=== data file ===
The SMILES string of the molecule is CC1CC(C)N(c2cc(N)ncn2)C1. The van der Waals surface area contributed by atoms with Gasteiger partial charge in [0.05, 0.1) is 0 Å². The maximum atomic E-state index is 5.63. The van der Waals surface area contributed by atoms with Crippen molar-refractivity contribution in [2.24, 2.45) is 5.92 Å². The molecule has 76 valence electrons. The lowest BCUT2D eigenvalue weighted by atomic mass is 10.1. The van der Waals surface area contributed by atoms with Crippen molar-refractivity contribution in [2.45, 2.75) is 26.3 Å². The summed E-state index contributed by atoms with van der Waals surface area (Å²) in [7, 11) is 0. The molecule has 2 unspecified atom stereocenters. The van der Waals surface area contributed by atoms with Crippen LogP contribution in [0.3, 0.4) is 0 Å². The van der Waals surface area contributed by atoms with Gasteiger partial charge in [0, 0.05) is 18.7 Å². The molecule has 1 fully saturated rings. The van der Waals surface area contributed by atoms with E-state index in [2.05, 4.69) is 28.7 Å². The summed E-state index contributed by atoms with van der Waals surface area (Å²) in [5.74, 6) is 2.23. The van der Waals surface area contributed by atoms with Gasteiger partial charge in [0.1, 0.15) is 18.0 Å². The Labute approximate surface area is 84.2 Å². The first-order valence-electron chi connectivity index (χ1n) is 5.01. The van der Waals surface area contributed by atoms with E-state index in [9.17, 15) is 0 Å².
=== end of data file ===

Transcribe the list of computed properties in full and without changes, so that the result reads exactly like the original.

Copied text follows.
The SMILES string of the molecule is CC1CC(C)N(c2cc(N)ncn2)C1. The van der Waals surface area contributed by atoms with Gasteiger partial charge in [0.05, 0.1) is 0 Å². The maximum atomic E-state index is 5.63. The van der Waals surface area contributed by atoms with Crippen molar-refractivity contribution in [2.24, 2.45) is 5.92 Å². The molecule has 76 valence electrons. The lowest BCUT2D eigenvalue weighted by atomic mass is 10.1. The van der Waals surface area contributed by atoms with Crippen molar-refractivity contribution in [2.45, 2.75) is 26.3 Å². The summed E-state index contributed by atoms with van der Waals surface area (Å²) in [7, 11) is 0. The molecule has 2 unspecified atom stereocenters. The van der Waals surface area contributed by atoms with Crippen LogP contribution in [0.3, 0.4) is 0 Å². The van der Waals surface area contributed by atoms with Gasteiger partial charge in [0, 0.05) is 18.7 Å². The molecule has 1 fully saturated rings. The van der Waals surface area contributed by atoms with E-state index in [2.05, 4.69) is 28.7 Å². The summed E-state index contributed by atoms with van der Waals surface area (Å²) in [5.74, 6) is 2.23. The van der Waals surface area contributed by atoms with Gasteiger partial charge in [0.1, 0.15) is 18.0 Å². The Labute approximate surface area is 84.2 Å². The first-order valence-electron chi connectivity index (χ1n) is 5.01. The van der Waals surface area contributed by atoms with E-state index in [9.17, 15) is 0 Å².